Where to Get Inspired in New York City
Luhring Augustine Gallery: With outposts in Manhattan and Brooklyn, the Luhring Augustine galleries offer a rotating selection of contemporary art without the steep entry free of the MOMA. Exhibitions run the gamut, displaying brightly colored pop art, black and white pencil drawings, and ink-blotted screen prints. Their exhibits are never boring or overdone. 531 West 24th Street, Manhattan; 25 Knickerbocker Avenue, Brooklyn
Bowery Mural Wall: On East Houston Street, near Bowery, Keith Haring painted his classic pop-art figures across nearly a block of wall that, over the next 25 years, became home to street artists who were commissioned to contribute to this rotating downtown mural. While Haring’s work was the most recognizable, other artists have been giving passersby plenty of reasons the pause on an otherwise chaotic block.
Things to Do in New York City
Bike along the Westside Highway: The best place to catch a sunset is the westside of lower Manhattan, where the bike paths widen and former piers are covered in grass and turf. In the warm weather, this is one of the most populated destinations in the city. But it’s also the perfect route for a beginner bike ride, where you can catch the last bit of sun hitting the skyscrapers that pepper the downtown sky. You can pick up a rental at any CitiBike kiosk or rent from Ride Brooklyn in Park Slope or Kickstand Bicycles in Midtown.
Check out live music in Red Hook: Once an area few others than dockworkers visited, Red Hook is now a week-long destination for ice cold, inexpensive drinks and some of the city’s best live music. The Jalopy Theater hosts Roots & Ruckus, a folksy open-mic night of sorts, among other live shows while, down the block, Sunny’s Bar has a bluegrass jam session on weekends. Bring an instrument and jump in on the tunes, or hum along from your seat. Jalopy Theater: 315 Columbia Street, Brooklyn; Sunny’s Bar: 253 Conover Street, Brooklyn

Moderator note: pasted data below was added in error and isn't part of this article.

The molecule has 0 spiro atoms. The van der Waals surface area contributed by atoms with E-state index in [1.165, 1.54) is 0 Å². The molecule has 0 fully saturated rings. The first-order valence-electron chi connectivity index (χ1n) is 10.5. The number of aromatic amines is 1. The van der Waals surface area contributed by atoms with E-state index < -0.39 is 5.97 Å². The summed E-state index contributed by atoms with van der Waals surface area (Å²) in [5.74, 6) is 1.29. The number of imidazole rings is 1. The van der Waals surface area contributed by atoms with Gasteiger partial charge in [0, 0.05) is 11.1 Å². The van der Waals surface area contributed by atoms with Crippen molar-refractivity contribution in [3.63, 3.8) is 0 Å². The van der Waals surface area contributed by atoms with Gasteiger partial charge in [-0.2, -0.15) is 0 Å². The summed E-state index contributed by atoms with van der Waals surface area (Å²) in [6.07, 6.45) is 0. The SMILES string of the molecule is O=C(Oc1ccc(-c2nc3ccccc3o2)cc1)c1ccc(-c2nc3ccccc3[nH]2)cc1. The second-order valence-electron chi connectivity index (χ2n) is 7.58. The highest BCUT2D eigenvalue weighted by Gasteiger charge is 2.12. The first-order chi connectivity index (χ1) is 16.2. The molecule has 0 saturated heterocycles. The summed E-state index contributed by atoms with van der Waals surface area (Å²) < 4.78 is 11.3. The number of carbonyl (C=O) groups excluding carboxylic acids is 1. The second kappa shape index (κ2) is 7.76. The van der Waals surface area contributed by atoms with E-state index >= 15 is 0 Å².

Where to Eat and Drink in New York City
Emily Pizza: What started as a small, Clinton Hill pizza shop soon became the (small) chain of Emily and Emmy-Squared. Their Neapolitan and square pizzas are topped with an array of fresh, interesting ingredients and will always please the crowd you bring. But their burger and the pretzel bun that hugs it are the real stand out. Make a reservation and wear forgiving pants. 35 Downing Street, West Village; 83 1st Avenue, East Village; 919 Fulton Street, Clinton Hill; 364 Grand Street; Williamsburg
Dumplings, everywhere: Whether you’re in Manhattan, Brooklyn, or Queens, these boroughs are home to their own, unique Chinatowns, each overflowing with excellent dumplings. In Manhattan, it’s the holes in the wall, like Super Taste, with limited seating and 10-for-$3 dumplings that serve up the best food. If you find yourself in Flushing, Queens, head to New World Mall’s food court—seriously. They have every kind of noodle and dumpling—authentic AF—and all conveniently located in the same place. Brooklyn’s Chinatown demands more planning and an early-to-mid morning tip to Pacificana, which is known for their seafood-stuffed-dumplings.
Related: More Inside Out City Guides